Edward L. Pierce, Memoir and letters of Charles Sumner: volume 3, Chapter 33: the national election of 1848.—the Free Soil Party.— 1848-1849. (search)
John Davis of Massachusetts, who was still talking when the session expired. Von Holst, vol. III. pp. 287-289. Davis's long speech was certainly a ridiculous folly as well as a grave mistake. The struggle was renewed at the next session, 1846-1847, on appropriation bills providing the means for negotiating a treaty; but though the Proviso at different times passed the House, in which the Northern members were largely in a majority, it was as often rejected in the Senate, which was more equa idea of keeping the republic within its ancient limits, and was ready—as his welcome to Alaska and Canada late in life shows—for any extension on the continent which came naturally and justly. Adams, in the Boston Whig, July 29, Aug. 4 and 21, 1847, combated the no territory position as untenable. Contemporaneously with the debates concerning the exclusion of slavery from Mexican territory to be acquired, there was a similar contest as to a territorial government for Oregon. After a dis
Edward L. Pierce, Memoir and letters of Charles Sumner: volume 3, Chapter 34: the compromise of 1850.—Mr. Webster. (search)
luding the Fugitive Slave law, was a final and permanent settlement. April 5, 1852. The speech of Daniel Webster in the Senate, March 7, 1850, in favor of the Compromise measures, was a surprise to the people of Massachusetts. It was in conflict with the principles they had uniformly maintained, as well as with his general course as the representative of the State. See Sumner's letter to John Bigelow, May 22, 1850, post, p. 215. Still, Webster's efforts in Massachusetts in 1846 and 1847 to prevent slavery becoming the main political issue, and his lukewarm censures of the Mexican War, as well as his Creole letter of an earlier period, had already weakened Sumner's confidence in him. Longfellow was hardly surprised at the speech of March 7. He wrote in his journal, March 9, 1850: Yet what has there been in Webster's life to lead us to think that he would take any high moral ground on this slavery question? He was not, like Clay, the natural supporter of compromise. he wro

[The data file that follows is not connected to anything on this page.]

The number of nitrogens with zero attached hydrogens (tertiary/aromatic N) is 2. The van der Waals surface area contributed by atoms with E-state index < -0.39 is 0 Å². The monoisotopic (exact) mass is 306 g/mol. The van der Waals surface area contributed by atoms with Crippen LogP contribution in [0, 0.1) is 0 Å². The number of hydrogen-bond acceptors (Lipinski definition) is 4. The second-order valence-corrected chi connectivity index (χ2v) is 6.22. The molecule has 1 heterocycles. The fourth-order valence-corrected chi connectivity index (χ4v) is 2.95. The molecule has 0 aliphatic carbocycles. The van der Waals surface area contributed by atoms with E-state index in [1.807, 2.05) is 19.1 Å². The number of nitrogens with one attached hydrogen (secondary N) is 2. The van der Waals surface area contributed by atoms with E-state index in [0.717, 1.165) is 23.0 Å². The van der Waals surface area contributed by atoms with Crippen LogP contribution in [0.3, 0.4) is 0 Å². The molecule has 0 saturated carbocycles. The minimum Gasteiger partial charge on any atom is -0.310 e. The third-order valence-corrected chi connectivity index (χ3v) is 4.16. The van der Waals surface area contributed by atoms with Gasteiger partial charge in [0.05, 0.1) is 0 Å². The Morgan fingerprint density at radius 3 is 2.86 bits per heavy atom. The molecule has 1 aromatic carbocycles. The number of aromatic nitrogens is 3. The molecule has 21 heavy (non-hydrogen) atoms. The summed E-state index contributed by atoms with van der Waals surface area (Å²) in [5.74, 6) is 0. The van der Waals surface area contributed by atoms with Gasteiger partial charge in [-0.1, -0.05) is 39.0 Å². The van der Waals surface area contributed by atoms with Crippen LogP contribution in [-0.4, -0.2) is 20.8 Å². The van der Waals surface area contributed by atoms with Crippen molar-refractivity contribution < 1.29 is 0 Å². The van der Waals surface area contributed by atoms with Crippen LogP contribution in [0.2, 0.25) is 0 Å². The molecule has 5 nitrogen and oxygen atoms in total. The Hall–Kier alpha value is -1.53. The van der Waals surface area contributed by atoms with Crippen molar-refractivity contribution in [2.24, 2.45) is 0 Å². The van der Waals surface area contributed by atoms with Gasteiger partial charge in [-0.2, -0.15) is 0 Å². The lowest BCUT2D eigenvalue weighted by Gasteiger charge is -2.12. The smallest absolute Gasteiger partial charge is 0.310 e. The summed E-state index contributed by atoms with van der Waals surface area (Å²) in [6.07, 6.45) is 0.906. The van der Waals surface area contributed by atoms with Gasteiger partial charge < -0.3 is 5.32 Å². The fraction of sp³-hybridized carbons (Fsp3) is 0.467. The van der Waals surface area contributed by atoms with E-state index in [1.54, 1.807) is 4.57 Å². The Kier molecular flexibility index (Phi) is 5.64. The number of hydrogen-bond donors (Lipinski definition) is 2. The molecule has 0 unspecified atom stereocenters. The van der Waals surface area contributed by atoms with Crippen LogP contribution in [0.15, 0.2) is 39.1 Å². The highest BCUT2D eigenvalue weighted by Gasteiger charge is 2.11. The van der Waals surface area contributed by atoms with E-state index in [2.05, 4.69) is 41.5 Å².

Edward L. Pierce, Memoir and letters of Charles Sumner: volume 3, Chapter 36: first session in Congress.—welcome to Kossuth.—public lands in the West.—the Fugitive Slave Law.—1851-1852. (search)
prominence as a supporter of General Scott. dodged the vote. In the column of forty-seven compromisers and disunionists who answered in support of the Fugitive Slave law on that day were Hamilton Fish, and four senators from New England,—John H. Clarke, Hamlin, Truman Smith, and Upham. It is difficult at this distance of time to comprehend the degradation of American politics in the years 1850-1854. In the popular interest it excited, the speech ranks with Corwin's on the Mexican War, in 1847, and with Webster's on the Compromise, in 1850. Among the various editions was one from the office of the National Era, Washington, D. C., and one from that of the New York Evening Post, which was included among Democratic campaign documents. There was an Edinburgh edition, with a preface by P. Edward Dove; a London edition, with a preface by Sir George Stephen; and a Newcastle edition. No speech on the slavery question is even now so readable. It was strong in its enunciation of the loc